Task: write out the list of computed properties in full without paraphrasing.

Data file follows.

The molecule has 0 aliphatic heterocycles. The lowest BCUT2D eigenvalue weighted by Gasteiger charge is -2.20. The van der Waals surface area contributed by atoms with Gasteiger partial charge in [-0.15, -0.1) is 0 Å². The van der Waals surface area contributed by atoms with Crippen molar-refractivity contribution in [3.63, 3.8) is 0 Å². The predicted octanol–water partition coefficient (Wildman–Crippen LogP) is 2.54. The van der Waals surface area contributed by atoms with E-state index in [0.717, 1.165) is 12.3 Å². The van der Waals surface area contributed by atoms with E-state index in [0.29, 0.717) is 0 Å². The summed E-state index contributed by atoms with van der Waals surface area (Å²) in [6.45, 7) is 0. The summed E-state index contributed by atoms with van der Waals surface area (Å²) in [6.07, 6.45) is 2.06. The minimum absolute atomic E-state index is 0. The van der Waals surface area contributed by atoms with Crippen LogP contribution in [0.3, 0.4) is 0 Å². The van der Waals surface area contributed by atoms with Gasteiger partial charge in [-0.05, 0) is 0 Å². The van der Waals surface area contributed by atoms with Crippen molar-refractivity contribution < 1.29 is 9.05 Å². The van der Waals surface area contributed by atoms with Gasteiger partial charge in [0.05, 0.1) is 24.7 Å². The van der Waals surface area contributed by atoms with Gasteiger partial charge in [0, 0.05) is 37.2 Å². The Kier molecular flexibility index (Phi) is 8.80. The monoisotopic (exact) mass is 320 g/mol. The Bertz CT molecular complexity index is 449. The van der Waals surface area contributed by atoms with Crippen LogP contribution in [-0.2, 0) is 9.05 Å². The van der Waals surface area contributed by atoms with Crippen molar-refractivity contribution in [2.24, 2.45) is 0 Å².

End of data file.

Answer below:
The molecule has 0 aliphatic heterocycles. The lowest BCUT2D eigenvalue weighted by Gasteiger charge is -2.20. The van der Waals surface area contributed by atoms with Gasteiger partial charge in [-0.15, -0.1) is 0 Å². The van der Waals surface area contributed by atoms with Crippen molar-refractivity contribution in [3.63, 3.8) is 0 Å². The predicted octanol–water partition coefficient (Wildman–Crippen LogP) is 2.54. The van der Waals surface area contributed by atoms with E-state index in [0.717, 1.165) is 12.3 Å². The van der Waals surface area contributed by atoms with E-state index in [0.29, 0.717) is 0 Å². The summed E-state index contributed by atoms with van der Waals surface area (Å²) in [6.45, 7) is 0. The summed E-state index contributed by atoms with van der Waals surface area (Å²) in [6.07, 6.45) is 2.06. The minimum absolute atomic E-state index is 0. The van der Waals surface area contributed by atoms with Crippen LogP contribution in [0.3, 0.4) is 0 Å². The van der Waals surface area contributed by atoms with Gasteiger partial charge in [-0.05, 0) is 0 Å². The van der Waals surface area contributed by atoms with Crippen molar-refractivity contribution < 1.29 is 9.05 Å². The van der Waals surface area contributed by atoms with Gasteiger partial charge in [0.05, 0.1) is 24.7 Å². The van der Waals surface area contributed by atoms with Gasteiger partial charge in [0, 0.05) is 37.2 Å². The Kier molecular flexibility index (Phi) is 8.80. The monoisotopic (exact) mass is 320 g/mol. The Bertz CT molecular complexity index is 449. The van der Waals surface area contributed by atoms with Crippen LogP contribution in [-0.2, 0) is 9.05 Å². The van der Waals surface area contributed by atoms with Crippen molar-refractivity contribution in [2.24, 2.45) is 0 Å².